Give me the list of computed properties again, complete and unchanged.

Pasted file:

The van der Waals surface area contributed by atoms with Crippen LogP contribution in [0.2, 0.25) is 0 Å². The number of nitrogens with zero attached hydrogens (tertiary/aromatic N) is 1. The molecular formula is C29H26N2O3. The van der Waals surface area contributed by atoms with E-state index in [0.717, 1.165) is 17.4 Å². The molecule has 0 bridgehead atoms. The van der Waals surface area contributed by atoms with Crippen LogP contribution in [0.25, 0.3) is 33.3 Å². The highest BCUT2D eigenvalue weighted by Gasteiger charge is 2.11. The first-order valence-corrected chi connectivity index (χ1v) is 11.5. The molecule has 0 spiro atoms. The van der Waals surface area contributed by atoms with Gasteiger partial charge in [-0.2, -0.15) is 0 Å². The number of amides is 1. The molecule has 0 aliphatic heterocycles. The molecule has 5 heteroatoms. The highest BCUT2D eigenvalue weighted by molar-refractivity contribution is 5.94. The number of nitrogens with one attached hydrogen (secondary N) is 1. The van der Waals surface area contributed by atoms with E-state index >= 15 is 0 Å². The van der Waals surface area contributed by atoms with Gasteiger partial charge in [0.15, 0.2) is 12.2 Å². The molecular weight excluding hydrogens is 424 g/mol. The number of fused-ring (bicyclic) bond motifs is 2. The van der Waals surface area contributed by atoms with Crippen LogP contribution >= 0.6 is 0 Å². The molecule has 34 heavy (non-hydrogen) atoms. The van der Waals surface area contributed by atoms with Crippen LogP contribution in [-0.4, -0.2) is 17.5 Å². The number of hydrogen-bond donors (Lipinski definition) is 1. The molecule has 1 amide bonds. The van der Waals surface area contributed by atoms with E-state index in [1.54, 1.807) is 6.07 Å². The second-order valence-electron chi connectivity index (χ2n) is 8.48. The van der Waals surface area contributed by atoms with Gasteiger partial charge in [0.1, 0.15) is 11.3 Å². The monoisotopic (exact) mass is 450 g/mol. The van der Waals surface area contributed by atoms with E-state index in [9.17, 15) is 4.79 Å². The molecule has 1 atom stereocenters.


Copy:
The van der Waals surface area contributed by atoms with Crippen LogP contribution in [0.2, 0.25) is 0 Å². The number of nitrogens with zero attached hydrogens (tertiary/aromatic N) is 1. The molecular formula is C29H26N2O3. The van der Waals surface area contributed by atoms with E-state index in [0.717, 1.165) is 17.4 Å². The molecule has 0 bridgehead atoms. The van der Waals surface area contributed by atoms with Crippen LogP contribution in [0.25, 0.3) is 33.3 Å². The highest BCUT2D eigenvalue weighted by Gasteiger charge is 2.11. The first-order valence-corrected chi connectivity index (χ1v) is 11.5. The molecule has 0 spiro atoms. The van der Waals surface area contributed by atoms with Gasteiger partial charge in [-0.2, -0.15) is 0 Å². The number of amides is 1. The molecule has 0 aliphatic heterocycles. The molecule has 5 heteroatoms. The highest BCUT2D eigenvalue weighted by molar-refractivity contribution is 5.94. The number of nitrogens with one attached hydrogen (secondary N) is 1. The van der Waals surface area contributed by atoms with E-state index >= 15 is 0 Å². The van der Waals surface area contributed by atoms with Gasteiger partial charge in [0.15, 0.2) is 12.2 Å². The molecular weight excluding hydrogens is 424 g/mol. The number of fused-ring (bicyclic) bond motifs is 2. The van der Waals surface area contributed by atoms with Crippen LogP contribution >= 0.6 is 0 Å². The molecule has 34 heavy (non-hydrogen) atoms. The van der Waals surface area contributed by atoms with Crippen LogP contribution in [-0.4, -0.2) is 17.5 Å². The number of hydrogen-bond donors (Lipinski definition) is 1. The molecule has 1 amide bonds. The van der Waals surface area contributed by atoms with E-state index in [1.54, 1.807) is 6.07 Å². The second-order valence-electron chi connectivity index (χ2n) is 8.48. The van der Waals surface area contributed by atoms with Gasteiger partial charge in [0.1, 0.15) is 11.3 Å². The monoisotopic (exact) mass is 450 g/mol. The van der Waals surface area contributed by atoms with E-state index in [9.17, 15) is 4.79 Å². The molecule has 1 atom stereocenters.